ItemsTemplate="{StaticResource MessageTemplate}">
                <TextBlock Text="{Binding Name}" />
            </HierarchicalDataTemplate>
        </TreeView.Resources>

        <!-- Application sub-Tree View -->
        <TreeViewItem Header="{Binding Name}"
                      ItemsSource="{Binding Groups, Source={StaticResource SeverityGroups}}"
                      ItemTemplate="{StaticResource SeverityTemplate}" />
    </TreeView>
</HierarchicalDataTemplate>

You then have your TreeView set its ItemsSource to the Groups property of the collection view, like so:

<TreeView ItemsSource="{Binding Groups, Source={StaticResource ApplicationGroups}}"
          ItemTemplate="{StaticResource ApplicationTemplate}" />

Usually, rather than go through this hassle, I will create a translation layer which converts to a natural ViewModel hierarchy, however, if your severity levels may change this may be a better option.

Some commercial data grid solutions provide decent flexibility for nested grouping, however, I do not have enough experience with these to recommend one over the other.

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This is a good approach. For more info you might also want to take a look at Bea's blog (bea.stollnitz.com/blog/?p=18), which discusses the CollectionViewSource in more detail. –  Colin Thomsen Mar 28 '11 at 20:47
1  
This looks overly complicated and does not seem to make any use of the recursive nature of HierarchicalDatatemplates. –  H.B. Mar 28 '11 at 21:10
    
@H.B.: After viewing your answer I agree. I rarely use CollectionViewSource and apparently it shows :) –  user7116 Mar 28 '11 at 21:35

You can easily group your data with a CollectionView, even in a nested way:

ObservableCollection<LogEntry> data = new ObservableCollection<LogEntry>(new LogEntry[]
{
    new LogEntry("App1", "Warning", "Msg1"),
    new LogEntry("App1", "Error", "Msg2"),
    new LogEntry("App1", "Warning", "Msg3"),
    new LogEntry("App2", "Error", "Msg4"),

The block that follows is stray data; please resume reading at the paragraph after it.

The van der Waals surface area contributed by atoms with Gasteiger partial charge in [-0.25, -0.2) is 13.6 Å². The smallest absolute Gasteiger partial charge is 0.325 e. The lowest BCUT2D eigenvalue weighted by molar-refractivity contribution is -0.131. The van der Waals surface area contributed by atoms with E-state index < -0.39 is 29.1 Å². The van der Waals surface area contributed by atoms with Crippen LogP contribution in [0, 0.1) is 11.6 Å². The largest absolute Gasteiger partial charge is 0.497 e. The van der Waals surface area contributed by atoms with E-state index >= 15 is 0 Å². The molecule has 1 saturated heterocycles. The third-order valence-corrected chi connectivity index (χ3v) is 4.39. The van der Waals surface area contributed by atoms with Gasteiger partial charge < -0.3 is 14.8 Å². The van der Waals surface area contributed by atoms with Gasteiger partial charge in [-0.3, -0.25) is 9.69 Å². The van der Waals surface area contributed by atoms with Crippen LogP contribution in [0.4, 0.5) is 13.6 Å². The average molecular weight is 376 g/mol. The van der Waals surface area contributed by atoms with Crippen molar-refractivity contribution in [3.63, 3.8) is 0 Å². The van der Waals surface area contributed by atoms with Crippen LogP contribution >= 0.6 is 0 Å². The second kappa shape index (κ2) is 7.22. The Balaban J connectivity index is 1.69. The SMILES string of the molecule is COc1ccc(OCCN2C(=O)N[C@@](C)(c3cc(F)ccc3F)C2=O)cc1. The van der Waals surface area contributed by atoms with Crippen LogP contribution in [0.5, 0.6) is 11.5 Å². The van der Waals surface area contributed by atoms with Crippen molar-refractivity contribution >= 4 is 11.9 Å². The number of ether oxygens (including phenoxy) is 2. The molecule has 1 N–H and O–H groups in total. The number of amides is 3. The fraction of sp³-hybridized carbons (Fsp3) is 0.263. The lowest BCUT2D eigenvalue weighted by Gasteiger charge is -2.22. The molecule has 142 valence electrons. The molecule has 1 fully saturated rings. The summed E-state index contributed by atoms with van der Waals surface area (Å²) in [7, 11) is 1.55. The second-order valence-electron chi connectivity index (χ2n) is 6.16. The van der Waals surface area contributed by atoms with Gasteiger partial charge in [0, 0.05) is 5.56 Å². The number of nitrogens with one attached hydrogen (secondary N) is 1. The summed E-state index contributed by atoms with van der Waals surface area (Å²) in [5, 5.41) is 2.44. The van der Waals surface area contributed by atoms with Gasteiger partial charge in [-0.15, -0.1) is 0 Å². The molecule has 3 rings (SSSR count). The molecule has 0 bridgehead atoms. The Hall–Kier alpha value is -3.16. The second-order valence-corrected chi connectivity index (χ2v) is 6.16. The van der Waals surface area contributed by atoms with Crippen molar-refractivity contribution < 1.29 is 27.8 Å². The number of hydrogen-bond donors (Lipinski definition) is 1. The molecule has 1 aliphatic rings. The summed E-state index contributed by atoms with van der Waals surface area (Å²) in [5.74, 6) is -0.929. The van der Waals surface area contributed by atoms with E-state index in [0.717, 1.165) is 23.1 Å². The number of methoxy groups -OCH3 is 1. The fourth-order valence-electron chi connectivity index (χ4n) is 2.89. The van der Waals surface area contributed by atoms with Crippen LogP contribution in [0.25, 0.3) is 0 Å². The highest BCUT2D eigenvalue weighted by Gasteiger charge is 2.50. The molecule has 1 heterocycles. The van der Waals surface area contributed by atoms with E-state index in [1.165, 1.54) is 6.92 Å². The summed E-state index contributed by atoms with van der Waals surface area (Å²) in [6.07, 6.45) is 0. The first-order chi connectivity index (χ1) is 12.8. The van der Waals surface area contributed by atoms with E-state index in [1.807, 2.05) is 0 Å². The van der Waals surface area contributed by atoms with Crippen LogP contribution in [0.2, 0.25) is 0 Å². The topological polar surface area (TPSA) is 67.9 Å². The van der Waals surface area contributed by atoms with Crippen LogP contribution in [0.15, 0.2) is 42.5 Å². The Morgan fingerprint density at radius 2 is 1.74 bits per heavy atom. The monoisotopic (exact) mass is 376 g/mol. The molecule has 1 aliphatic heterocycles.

new LogEntry("App2", "Info", "Msg5"),
    new LogEntry("App2", "Info", "Msg6"),
});
ListCollectionView view = (ListCollectionView)CollectionViewSource.GetDefaultView(data);
view.GroupDescriptions.Add(new PropertyGroupDescription("Application"));
view.GroupDescriptions.Add(new PropertyGroupDescription("Severity"));
Data = view;

(You could also create the CollectionView view in XAML, this is just an example)

Now you can display this using DataTemlates:

<TreeView ItemsSource="{Binding Data.Groups}">
    <TreeView.Resources>
        <HierarchicalDataTemplate DataType="{x:Type CollectionViewGroup}" ItemsSource="{Binding Items}">
            <TextBlock Text="{Binding Name}"/>
        </HierarchicalDataTemplate>
        <DataTemplate DataType="{x:Type local:LogEntry}">
            <TextBlock Text="{Binding Message}"/>
        </DataTemplate>
    </TreeView.Resources>
</TreeView>

Looks like this:

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+1, much simpler approach than mine. In these situations I often use BindableLinq. –  user7116 Mar 28 '11 at 21:35
    
@sixlettervariables Thank you; actually i have never used CollectionViews in any application of mine, i first encountered it when answering another question here on SO, this is the second time i used it :) | Never used BindableLinq either but it sure sounds interesting and useful if you work with lots of data. –  H.B. Mar 28 '11 at 21:44